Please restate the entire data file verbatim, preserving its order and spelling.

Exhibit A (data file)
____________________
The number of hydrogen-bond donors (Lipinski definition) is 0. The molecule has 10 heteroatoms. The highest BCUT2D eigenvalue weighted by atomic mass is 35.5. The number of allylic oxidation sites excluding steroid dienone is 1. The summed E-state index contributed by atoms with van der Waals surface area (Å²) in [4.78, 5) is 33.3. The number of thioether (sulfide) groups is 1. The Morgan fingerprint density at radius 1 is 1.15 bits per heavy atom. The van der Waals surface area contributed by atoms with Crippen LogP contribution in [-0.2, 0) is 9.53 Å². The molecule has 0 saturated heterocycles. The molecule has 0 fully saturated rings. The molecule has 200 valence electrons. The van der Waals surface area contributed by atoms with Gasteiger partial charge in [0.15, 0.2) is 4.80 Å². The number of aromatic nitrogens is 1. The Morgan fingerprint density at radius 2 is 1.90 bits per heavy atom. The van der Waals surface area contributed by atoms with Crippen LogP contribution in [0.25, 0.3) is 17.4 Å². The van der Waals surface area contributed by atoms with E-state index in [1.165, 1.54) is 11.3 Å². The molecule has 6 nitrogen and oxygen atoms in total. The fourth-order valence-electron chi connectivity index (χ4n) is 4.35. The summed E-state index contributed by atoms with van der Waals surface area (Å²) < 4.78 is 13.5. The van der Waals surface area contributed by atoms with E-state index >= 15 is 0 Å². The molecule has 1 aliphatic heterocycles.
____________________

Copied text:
The number of hydrogen-bond donors (Lipinski definition) is 0. The molecule has 10 heteroatoms. The highest BCUT2D eigenvalue weighted by atomic mass is 35.5. The number of allylic oxidation sites excluding steroid dienone is 1. The summed E-state index contributed by atoms with van der Waals surface area (Å²) in [4.78, 5) is 33.3. The number of thioether (sulfide) groups is 1. The Morgan fingerprint density at radius 1 is 1.15 bits per heavy atom. The van der Waals surface area contributed by atoms with Crippen LogP contribution in [-0.2, 0) is 9.53 Å². The molecule has 0 saturated heterocycles. The molecule has 0 fully saturated rings. The molecule has 200 valence electrons. The van der Waals surface area contributed by atoms with Gasteiger partial charge in [0.15, 0.2) is 4.80 Å². The number of aromatic nitrogens is 1. The Morgan fingerprint density at radius 2 is 1.90 bits per heavy atom. The van der Waals surface area contributed by atoms with Crippen LogP contribution in [0.25, 0.3) is 17.4 Å². The van der Waals surface area contributed by atoms with E-state index in [1.165, 1.54) is 11.3 Å². The molecule has 6 nitrogen and oxygen atoms in total. The fourth-order valence-electron chi connectivity index (χ4n) is 4.35. The summed E-state index contributed by atoms with van der Waals surface area (Å²) < 4.78 is 13.5. The van der Waals surface area contributed by atoms with E-state index >= 15 is 0 Å². The molecule has 1 aliphatic heterocycles.